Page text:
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Eruca sativa

Photo courtesy of Horticulture New Zealand


Rocket is a leafy salad green that is also sometimes known by its Italian name, arugula.

It’s only in recent years that rocket has made inroads into becoming a popular salad green. But in the last 10 years, it’s appeared on more and more café and restaurant plates, as well as in supermarkets.

Rocket has a peppery flavour, and is usually part of mesclun, which is just a mix of baby salad leaves and can include endive, watercress, baby beet leaves, and others.

Rocket is a good source of vitamin C, iron, and calcium.

Store rocket in the fridge for a couple of days, but eat as close to purchase as possible as it doesn’t keep well.



Rocket originates from the Mediterranean. It featured strongly in Roman meals as a salad green, while the seeds were used to flavour olive oil. In the first century AD, the seeds were also used as an aphrodisiac.


Apart from being used in salads, rocket is often used in Italy on pizza. It’s also used to garnish raw meat dishes such as carpaccio.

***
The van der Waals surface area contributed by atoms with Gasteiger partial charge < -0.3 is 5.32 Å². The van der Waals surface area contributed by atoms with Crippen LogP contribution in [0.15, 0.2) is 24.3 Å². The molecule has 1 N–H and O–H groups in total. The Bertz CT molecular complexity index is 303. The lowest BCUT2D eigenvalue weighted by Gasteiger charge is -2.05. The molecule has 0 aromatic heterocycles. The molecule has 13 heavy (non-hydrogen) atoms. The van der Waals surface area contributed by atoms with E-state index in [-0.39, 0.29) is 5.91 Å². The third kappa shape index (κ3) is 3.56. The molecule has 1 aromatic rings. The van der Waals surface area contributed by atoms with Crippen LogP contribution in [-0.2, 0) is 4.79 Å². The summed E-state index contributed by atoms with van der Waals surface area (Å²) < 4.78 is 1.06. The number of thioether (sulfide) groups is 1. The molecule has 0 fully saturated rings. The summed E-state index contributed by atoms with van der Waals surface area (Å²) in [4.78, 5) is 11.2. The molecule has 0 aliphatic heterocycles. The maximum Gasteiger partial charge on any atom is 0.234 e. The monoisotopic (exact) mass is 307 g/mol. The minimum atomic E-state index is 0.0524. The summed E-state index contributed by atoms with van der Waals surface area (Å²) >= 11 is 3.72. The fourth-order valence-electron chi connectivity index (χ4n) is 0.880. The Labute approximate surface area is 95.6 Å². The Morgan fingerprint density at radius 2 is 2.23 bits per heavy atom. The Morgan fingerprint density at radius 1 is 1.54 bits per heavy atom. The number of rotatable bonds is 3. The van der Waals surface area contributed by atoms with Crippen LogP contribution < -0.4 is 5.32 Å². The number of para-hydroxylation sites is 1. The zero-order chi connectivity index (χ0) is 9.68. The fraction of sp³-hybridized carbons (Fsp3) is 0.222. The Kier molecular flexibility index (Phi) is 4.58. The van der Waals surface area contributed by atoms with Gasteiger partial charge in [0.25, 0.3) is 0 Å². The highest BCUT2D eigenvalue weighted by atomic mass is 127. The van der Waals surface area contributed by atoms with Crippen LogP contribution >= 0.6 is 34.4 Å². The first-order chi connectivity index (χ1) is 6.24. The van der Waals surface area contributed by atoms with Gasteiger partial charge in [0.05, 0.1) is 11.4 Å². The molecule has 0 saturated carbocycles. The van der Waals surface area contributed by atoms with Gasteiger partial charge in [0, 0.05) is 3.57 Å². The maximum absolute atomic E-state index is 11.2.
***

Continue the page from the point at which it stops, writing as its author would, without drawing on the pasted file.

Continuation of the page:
If you don’t have enough basil, you can use rocket to make pesto instead: blend three or four handfuls of rocket, 50g toasted pine nuts, a clove of garlic (or more if you like), and grated parmesan or pecorino cheese to taste, then gradually add olive oil until you reach a consistency you like. Use the pesto immediately, or store in the fridge in jars, making sure you cover the pesto with oil so it doesn’t brown.


In Egypt, rocket is often eaten for breakfast with ful medames, a popular dish made with fava, or broad, beans.

On the island of Ischia near Naples, they make a sweet, peppery digestive alcohol from rocket, known as rucolino. It’s usually drunk in small quantities after a meal, in the same way as in other areas they have limoncello or grappa.

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